Digital Accessibility Cost Calculator
|Responsive Design Pages||$0|
|Design Audit Screens||$0|
|PDF or Other Document remediation||$0|
How to Use the Digital Accessibility Cost Calculator?
This digital accessibility cost calculator provides an estimate of the cost of procuring various services from accessibility vendors. We have analyzed industry data and averaged the costs to provide an idea of the cost of procuring digital accessibility services. Please note that each accessibility agency might have different costs factored in.
This digital accessibility cost calculator breaks down the costs into the following categories:
- Scanning and monitoring
- Desktop pages
- Responsive design pages
- Mobile (iOS and Android)
- PDF and document accessibility
- Audio description
- Accessibility consulting
- Follow-up audit
- Trainings (in-person or online)
When conducting an accessibility audit for a website, it is crucial to identify the website’s templates, which often have a consistent layout and design. While the content of each page may differ, the underlying template structure remains the same. To effectively evaluate the accessibility of the website, it is recommended to select two templates with similar design and layout for comparison. By
doing so, potential accessibility issues can be identified more easily and accurately, and appropriate solutions can be implemented.
When conducting an accessibility audit for a website, it is important to identify the various components of the website, such as navigational menus, forms, accordions, tab panels, carousels, audio/video player, interactive maps, tables and grids, among others.
Identifying Page Complexity
- Simple web pages: These are web pages with minimal content and functionality. They typically consist of basic text and images, and may include a few links or buttons. Examples of simple web pages include landing pages, blog posts, and news articles.
- Medium web pages: These are web pages with more content and functionality than simple pages. They may include multimedia elements such as videos, audio files, and interactive graphics, as well as forms, tables, and more complex navigation menus. Examples of medium web pages include product pages, service pages, and event pages.
- Complex web pages: These are web pages with a high level of interactivity and functionality. They may include dynamic content such as animations, slideshows, and real-time data, as well as more complex features such as search functionality, filtering options, and user-generated content. Examples of complex web pages include e-commerce sites, social media platforms, and web-based applications.
Responsive design refers to a design approach that allows websites and applications to adjust and display content effectively across various screen sizes and devices. The breakpoints are specific screen sizes at which the design layout changes, and these breakpoints are defined using CSS media queries. When it comes to picking breakpoints and pages for an accessibility audit in responsive design, there are a few key considerations to keep in mind:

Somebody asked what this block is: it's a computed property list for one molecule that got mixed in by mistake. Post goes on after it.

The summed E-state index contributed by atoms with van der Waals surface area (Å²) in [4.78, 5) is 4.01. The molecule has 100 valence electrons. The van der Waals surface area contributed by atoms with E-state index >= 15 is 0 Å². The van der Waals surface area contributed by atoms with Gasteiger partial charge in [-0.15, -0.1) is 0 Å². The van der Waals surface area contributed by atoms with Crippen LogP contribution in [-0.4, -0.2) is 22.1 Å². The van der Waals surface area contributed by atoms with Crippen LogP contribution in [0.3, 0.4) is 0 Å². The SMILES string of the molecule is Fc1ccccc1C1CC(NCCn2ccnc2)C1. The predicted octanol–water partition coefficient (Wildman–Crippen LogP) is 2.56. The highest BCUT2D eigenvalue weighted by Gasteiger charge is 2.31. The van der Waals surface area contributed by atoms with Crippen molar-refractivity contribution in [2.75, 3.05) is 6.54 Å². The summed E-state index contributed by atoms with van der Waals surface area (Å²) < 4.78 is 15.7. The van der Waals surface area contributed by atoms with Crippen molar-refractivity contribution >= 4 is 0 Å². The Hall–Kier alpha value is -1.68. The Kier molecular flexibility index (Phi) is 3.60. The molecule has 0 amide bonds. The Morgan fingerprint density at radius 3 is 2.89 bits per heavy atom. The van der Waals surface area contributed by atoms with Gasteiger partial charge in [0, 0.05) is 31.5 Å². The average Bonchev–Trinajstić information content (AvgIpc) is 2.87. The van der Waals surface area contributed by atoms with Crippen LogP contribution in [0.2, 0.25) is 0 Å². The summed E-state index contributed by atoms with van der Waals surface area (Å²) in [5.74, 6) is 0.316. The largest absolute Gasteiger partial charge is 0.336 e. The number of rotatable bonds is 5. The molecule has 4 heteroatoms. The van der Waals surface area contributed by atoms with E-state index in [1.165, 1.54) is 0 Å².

- Screen Sizes and Devices: It’s important to consider the most common screen sizes and devices that users are accessing the website or application from. This can help to identify the breakpoints that will be most critical to test for accessibility.
- User Behavior: Consider the pages that are most commonly accessed by users and prioritize them for testing. This can include pages such as the homepage, navigation, search results, and checkout pages.
Commonly Used Breakpoints
Here’s a list of commonly used breakpoints for responsive design:
- 320px – commonly used for mobile phones in portrait mode
- 480px – commonly used for smaller mobile phones in landscape mode
- 768px – commonly used for tablets and larger mobile phones in landscape mode
- 992px – commonly used for smaller desktop screens and larger tablets in landscape mode
- 1200px – commonly used for larger desktop screens
These are just some examples and the specific breakpoints used can vary depending on the website or application being designed. It’s important to select breakpoints that align with the target audience’s device usage and screen sizes, as well as the design goals for the website or application. It’s important to note that these categories are not set in stone, and the level of complexity of a web
page can vary depending on many factors, such as the amount of content, the level of interactivity, and the functionality required. Additionally, a page may fall into multiple categories, depending on its design and purpose.
When conducting an accessibility audit, it’s important to consider the complexity of each web page and the level of accessibility required for users with disabilities to navigate and interact with the page. More complex pages may require additional accessibility features and testing to ensure that they are fully accessible to all users.
Scope Identification for Native Mobile Apps
When identifying the scope for native mobile apps for accessibility testing, there are a few things to consider:
- Platforms: Identify the platforms you want to test. For example, iOS, Android, or both.
- App features: Identify the app features you want to test for accessibility. For example, navigation, color contrast, font size, and content readability.
Once you have identified the scope for native mobile apps for accessibility testing, you can begin to develop a plan for testing. It’s important to involve users with disabilities in your testing.